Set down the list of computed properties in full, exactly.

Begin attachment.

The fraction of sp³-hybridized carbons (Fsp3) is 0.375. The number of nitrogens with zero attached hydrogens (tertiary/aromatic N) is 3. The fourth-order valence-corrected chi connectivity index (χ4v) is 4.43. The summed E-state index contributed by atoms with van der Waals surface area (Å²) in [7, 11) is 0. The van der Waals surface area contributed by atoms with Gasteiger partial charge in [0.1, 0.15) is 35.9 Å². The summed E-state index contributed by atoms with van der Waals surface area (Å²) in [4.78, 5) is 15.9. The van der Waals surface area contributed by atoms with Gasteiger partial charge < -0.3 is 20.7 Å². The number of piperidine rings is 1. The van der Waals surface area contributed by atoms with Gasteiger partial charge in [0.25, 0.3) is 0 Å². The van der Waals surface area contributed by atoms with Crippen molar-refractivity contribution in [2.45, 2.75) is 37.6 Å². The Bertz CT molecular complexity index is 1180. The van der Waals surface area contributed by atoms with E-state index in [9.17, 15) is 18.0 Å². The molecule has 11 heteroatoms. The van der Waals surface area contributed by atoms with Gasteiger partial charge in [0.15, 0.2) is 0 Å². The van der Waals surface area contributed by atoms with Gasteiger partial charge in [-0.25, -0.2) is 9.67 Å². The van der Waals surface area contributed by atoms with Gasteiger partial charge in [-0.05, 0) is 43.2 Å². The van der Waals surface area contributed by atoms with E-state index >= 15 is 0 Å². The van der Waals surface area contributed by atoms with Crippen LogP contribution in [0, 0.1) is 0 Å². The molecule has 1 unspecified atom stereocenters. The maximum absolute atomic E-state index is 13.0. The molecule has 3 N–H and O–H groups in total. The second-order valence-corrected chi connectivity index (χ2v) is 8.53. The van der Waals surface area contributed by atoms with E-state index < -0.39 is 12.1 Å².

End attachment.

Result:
The fraction of sp³-hybridized carbons (Fsp3) is 0.375. The number of nitrogens with zero attached hydrogens (tertiary/aromatic N) is 3. The fourth-order valence-corrected chi connectivity index (χ4v) is 4.43. The summed E-state index contributed by atoms with van der Waals surface area (Å²) in [7, 11) is 0. The van der Waals surface area contributed by atoms with Gasteiger partial charge in [0.1, 0.15) is 35.9 Å². The summed E-state index contributed by atoms with van der Waals surface area (Å²) in [4.78, 5) is 15.9. The van der Waals surface area contributed by atoms with Gasteiger partial charge < -0.3 is 20.7 Å². The number of piperidine rings is 1. The van der Waals surface area contributed by atoms with Gasteiger partial charge in [0.25, 0.3) is 0 Å². The van der Waals surface area contributed by atoms with Crippen molar-refractivity contribution in [2.45, 2.75) is 37.6 Å². The Bertz CT molecular complexity index is 1180. The van der Waals surface area contributed by atoms with E-state index in [9.17, 15) is 18.0 Å². The molecule has 11 heteroatoms. The van der Waals surface area contributed by atoms with Gasteiger partial charge in [0.15, 0.2) is 0 Å². The van der Waals surface area contributed by atoms with Gasteiger partial charge in [-0.25, -0.2) is 9.67 Å². The van der Waals surface area contributed by atoms with Gasteiger partial charge in [-0.05, 0) is 43.2 Å². The van der Waals surface area contributed by atoms with E-state index >= 15 is 0 Å². The van der Waals surface area contributed by atoms with Crippen LogP contribution in [0, 0.1) is 0 Å². The molecule has 1 unspecified atom stereocenters. The maximum absolute atomic E-state index is 13.0. The molecule has 3 N–H and O–H groups in total. The second-order valence-corrected chi connectivity index (χ2v) is 8.53. The van der Waals surface area contributed by atoms with E-state index < -0.39 is 12.1 Å².